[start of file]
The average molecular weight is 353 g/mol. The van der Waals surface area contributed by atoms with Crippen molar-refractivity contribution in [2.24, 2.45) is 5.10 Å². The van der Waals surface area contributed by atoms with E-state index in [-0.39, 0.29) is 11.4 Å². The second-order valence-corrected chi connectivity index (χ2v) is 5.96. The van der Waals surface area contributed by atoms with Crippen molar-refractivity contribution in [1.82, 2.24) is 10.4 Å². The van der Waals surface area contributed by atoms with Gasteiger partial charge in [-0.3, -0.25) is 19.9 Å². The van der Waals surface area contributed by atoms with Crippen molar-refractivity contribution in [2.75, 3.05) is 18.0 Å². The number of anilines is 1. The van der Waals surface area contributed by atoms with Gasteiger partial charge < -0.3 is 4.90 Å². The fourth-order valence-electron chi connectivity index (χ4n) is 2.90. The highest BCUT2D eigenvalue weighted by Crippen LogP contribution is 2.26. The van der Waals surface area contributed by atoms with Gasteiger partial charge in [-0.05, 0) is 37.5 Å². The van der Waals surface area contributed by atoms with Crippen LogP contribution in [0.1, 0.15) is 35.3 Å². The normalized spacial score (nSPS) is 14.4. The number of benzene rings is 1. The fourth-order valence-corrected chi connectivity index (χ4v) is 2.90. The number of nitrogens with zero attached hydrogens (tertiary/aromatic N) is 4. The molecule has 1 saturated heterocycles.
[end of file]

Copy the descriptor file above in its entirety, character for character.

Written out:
The average molecular weight is 353 g/mol. The van der Waals surface area contributed by atoms with Crippen molar-refractivity contribution in [2.24, 2.45) is 5.10 Å². The van der Waals surface area contributed by atoms with E-state index in [-0.39, 0.29) is 11.4 Å². The second-order valence-corrected chi connectivity index (χ2v) is 5.96. The van der Waals surface area contributed by atoms with Crippen molar-refractivity contribution in [1.82, 2.24) is 10.4 Å². The van der Waals surface area contributed by atoms with Gasteiger partial charge in [-0.3, -0.25) is 19.9 Å². The van der Waals surface area contributed by atoms with Crippen molar-refractivity contribution in [2.75, 3.05) is 18.0 Å². The number of anilines is 1. The van der Waals surface area contributed by atoms with Gasteiger partial charge < -0.3 is 4.90 Å². The fourth-order valence-electron chi connectivity index (χ4n) is 2.90. The highest BCUT2D eigenvalue weighted by Crippen LogP contribution is 2.26. The van der Waals surface area contributed by atoms with Gasteiger partial charge in [-0.05, 0) is 37.5 Å². The van der Waals surface area contributed by atoms with Crippen LogP contribution in [0.1, 0.15) is 35.3 Å². The normalized spacial score (nSPS) is 14.4. The number of benzene rings is 1. The fourth-order valence-corrected chi connectivity index (χ4v) is 2.90. The number of nitrogens with zero attached hydrogens (tertiary/aromatic N) is 4. The molecule has 1 saturated heterocycles.